RSS resolution steers clear of politics at Nagpur meet

A senior Sangh functionary said the move is an indication of convergence of ideas and energy between the Sangh and the BJP.

india Updated: Mar 13, 2018 07:17 IST
Smriti Kak Ramachandran
Smriti Kak Ramachandran
Hindustan Times, New Delhi
RSS,Nagpur,Mohan Bhagwat
RSS chief Mohan Bhagwat at the Sangh-Samagam in Varanasi.(PTI File Photo)

The only resolution that the RSS, the BJP’s ideological parent, passed at its three-day annual meeting that concluded in Nagpur in Maharashtra over the weekend, listed its concerns about the vanishing dialects and the need to preserve Indian languages. Passed on the same day when over 30,000 farmers from Nashik were marching for their rights, in the BJP-ruled state, the carefully worded resolution was largely apolitical and skipped controversial references.

Over the past years, the RSS’ highest decision making platform, the Akhil Bharatiya Pratinidhi Sabha, has raised issues with political undertones — violence against its cadres in West Bengal and Kerala or the social tension arising out of caste based discrimination. However, a year before the country goes to polls, the Sangh has chosen to focus on a cause that does not put it in an adversarial position with the government.

A senior Sangh functionary said the move is an indication of convergence of ideas and energy between the Sangh and the BJP. “There is an understanding that the BJP under Narendra Modi is designing a political landscape that draws from the ideology of the Sangh such as integral humanism and antodaya (serving the last man in the queue) to draft pro-people policies, so the ecosystem should be collaborative,” the functionary explained, asking not to be identified.

Though RSS-BJP ties are largely cordial currently, over the past four years, RSS affiliates working in the sectors of labour and economy have attacked the government for demonetisation, allowing foreign direct investment, and the continuing farm crisis. These issues were the centrepiece of RSS chief Mohan Bhagwat’s annual Dussehra speech; but were not included in the resolution.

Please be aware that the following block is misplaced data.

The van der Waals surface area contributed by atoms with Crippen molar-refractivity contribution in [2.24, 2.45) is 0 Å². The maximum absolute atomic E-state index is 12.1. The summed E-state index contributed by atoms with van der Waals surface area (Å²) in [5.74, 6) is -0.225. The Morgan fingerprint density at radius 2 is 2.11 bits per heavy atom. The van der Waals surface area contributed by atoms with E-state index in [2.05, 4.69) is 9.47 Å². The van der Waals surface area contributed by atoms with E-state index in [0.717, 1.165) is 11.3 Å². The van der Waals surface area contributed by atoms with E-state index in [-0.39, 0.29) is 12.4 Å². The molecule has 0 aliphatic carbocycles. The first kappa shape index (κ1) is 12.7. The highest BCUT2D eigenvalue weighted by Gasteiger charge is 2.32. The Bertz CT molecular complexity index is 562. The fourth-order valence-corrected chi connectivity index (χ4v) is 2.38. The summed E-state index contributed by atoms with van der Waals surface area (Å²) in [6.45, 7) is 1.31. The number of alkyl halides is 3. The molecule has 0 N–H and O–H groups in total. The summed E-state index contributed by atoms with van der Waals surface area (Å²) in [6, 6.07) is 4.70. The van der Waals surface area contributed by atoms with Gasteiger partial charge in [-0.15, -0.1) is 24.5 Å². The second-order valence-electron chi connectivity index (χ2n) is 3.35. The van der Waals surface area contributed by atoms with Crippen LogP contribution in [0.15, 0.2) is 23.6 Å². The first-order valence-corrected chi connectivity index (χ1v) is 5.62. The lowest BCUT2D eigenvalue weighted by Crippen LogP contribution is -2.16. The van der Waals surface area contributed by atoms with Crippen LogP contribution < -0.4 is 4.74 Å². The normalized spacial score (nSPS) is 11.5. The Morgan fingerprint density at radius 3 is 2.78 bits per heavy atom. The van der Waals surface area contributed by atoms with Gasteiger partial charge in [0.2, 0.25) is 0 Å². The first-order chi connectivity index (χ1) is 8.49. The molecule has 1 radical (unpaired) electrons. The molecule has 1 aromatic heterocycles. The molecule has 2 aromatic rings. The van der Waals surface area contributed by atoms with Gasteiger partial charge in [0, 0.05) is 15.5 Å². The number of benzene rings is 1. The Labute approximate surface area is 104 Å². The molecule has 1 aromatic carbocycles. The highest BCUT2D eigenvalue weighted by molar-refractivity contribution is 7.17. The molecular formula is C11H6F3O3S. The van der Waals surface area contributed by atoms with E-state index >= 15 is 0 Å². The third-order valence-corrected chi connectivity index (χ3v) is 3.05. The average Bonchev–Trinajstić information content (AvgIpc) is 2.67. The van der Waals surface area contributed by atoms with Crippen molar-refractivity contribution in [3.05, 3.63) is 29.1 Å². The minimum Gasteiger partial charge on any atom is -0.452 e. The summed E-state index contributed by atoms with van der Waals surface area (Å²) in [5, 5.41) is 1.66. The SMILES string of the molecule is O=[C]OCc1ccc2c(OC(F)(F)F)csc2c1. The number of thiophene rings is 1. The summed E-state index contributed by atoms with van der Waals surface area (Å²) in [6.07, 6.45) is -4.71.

When the Sangh’s views on contemporary issues of farmer’s distress and bank scams were sought, Suresh Bhaiyyaji Joshi, re-elected to another three-year term, his fourth, during the conclave, responded by calling for the need to strengthen processes.

He said no government could remain insensitive to farmers’ woes. Commenting on the confrontation over economic policies, he said it was a sign of a healthy disagreement that is allowed within the structure.

“In a family, all brothers aren’t equal. They have different ideas, hobbies, etc., but there can be differences in opinion (matbhed) but there won’t be any fallout (manbhed),” Joshi said.

However, to ensure that RSS is not seen as ceding ground, a subtle message was delivered that the outfits will continue to press for their demands. Joshi said the government may have concerns about implementing certain measures, but that the RSS expects ideology-driven organisations to pursue their cause without any compromise.

Another senior RSS functionary said the government has largely accommodated the organisation’s demands; the BJP’s response to the call for the construction of a Ram Temple at the disputed site at Ayodhya is also favourable, this person added on condition of anonymity. “By allowing the government greater flexibility in policy making, the Sangh has opted for a mentor’s role, but will continue to monitor as well,” he said.

First Published: Mar 13, 2018 07:17 IST